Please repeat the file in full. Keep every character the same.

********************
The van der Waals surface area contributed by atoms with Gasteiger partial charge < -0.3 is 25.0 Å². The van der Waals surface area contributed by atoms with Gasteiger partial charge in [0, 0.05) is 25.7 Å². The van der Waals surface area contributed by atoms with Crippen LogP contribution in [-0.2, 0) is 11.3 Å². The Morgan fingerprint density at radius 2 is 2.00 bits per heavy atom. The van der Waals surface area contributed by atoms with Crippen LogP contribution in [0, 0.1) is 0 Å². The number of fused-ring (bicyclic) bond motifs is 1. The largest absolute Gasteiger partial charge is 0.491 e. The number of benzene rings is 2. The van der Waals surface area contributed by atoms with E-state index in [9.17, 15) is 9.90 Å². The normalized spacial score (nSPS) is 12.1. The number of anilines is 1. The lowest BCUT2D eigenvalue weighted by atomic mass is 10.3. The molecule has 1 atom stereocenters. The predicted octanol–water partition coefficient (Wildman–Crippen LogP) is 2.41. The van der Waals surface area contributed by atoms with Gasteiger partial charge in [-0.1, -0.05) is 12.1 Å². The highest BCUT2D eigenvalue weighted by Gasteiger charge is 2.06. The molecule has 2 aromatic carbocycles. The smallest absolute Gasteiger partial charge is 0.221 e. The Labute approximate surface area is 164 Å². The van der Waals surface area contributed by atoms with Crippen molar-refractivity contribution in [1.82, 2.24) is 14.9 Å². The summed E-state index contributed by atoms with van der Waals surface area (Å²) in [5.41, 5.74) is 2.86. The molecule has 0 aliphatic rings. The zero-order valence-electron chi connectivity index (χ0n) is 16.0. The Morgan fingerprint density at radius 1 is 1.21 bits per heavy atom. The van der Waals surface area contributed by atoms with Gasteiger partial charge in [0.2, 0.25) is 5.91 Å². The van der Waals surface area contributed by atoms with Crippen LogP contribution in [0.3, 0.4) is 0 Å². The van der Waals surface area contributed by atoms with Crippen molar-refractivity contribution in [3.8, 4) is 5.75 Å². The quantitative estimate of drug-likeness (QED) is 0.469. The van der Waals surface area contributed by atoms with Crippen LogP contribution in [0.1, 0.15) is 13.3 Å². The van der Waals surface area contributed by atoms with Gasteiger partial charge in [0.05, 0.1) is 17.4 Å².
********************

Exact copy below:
The van der Waals surface area contributed by atoms with Gasteiger partial charge < -0.3 is 25.0 Å². The van der Waals surface area contributed by atoms with Gasteiger partial charge in [0, 0.05) is 25.7 Å². The van der Waals surface area contributed by atoms with Crippen LogP contribution in [-0.2, 0) is 11.3 Å². The Morgan fingerprint density at radius 2 is 2.00 bits per heavy atom. The van der Waals surface area contributed by atoms with Crippen LogP contribution in [0, 0.1) is 0 Å². The number of fused-ring (bicyclic) bond motifs is 1. The largest absolute Gasteiger partial charge is 0.491 e. The number of benzene rings is 2. The van der Waals surface area contributed by atoms with E-state index in [9.17, 15) is 9.90 Å². The normalized spacial score (nSPS) is 12.1. The number of anilines is 1. The lowest BCUT2D eigenvalue weighted by atomic mass is 10.3. The molecule has 1 atom stereocenters. The predicted octanol–water partition coefficient (Wildman–Crippen LogP) is 2.41. The van der Waals surface area contributed by atoms with Gasteiger partial charge in [-0.1, -0.05) is 12.1 Å². The highest BCUT2D eigenvalue weighted by Gasteiger charge is 2.06. The molecule has 2 aromatic carbocycles. The smallest absolute Gasteiger partial charge is 0.221 e. The Labute approximate surface area is 164 Å². The van der Waals surface area contributed by atoms with Crippen molar-refractivity contribution in [1.82, 2.24) is 14.9 Å². The summed E-state index contributed by atoms with van der Waals surface area (Å²) in [5.41, 5.74) is 2.86. The molecule has 0 aliphatic rings. The zero-order valence-electron chi connectivity index (χ0n) is 16.0. The Morgan fingerprint density at radius 1 is 1.21 bits per heavy atom. The van der Waals surface area contributed by atoms with Gasteiger partial charge in [0.2, 0.25) is 5.91 Å². The van der Waals surface area contributed by atoms with Crippen LogP contribution in [0.3, 0.4) is 0 Å². The van der Waals surface area contributed by atoms with Crippen molar-refractivity contribution in [3.8, 4) is 5.75 Å². The quantitative estimate of drug-likeness (QED) is 0.469. The van der Waals surface area contributed by atoms with Crippen LogP contribution in [0.1, 0.15) is 13.3 Å². The van der Waals surface area contributed by atoms with Gasteiger partial charge in [0.05, 0.1) is 17.4 Å².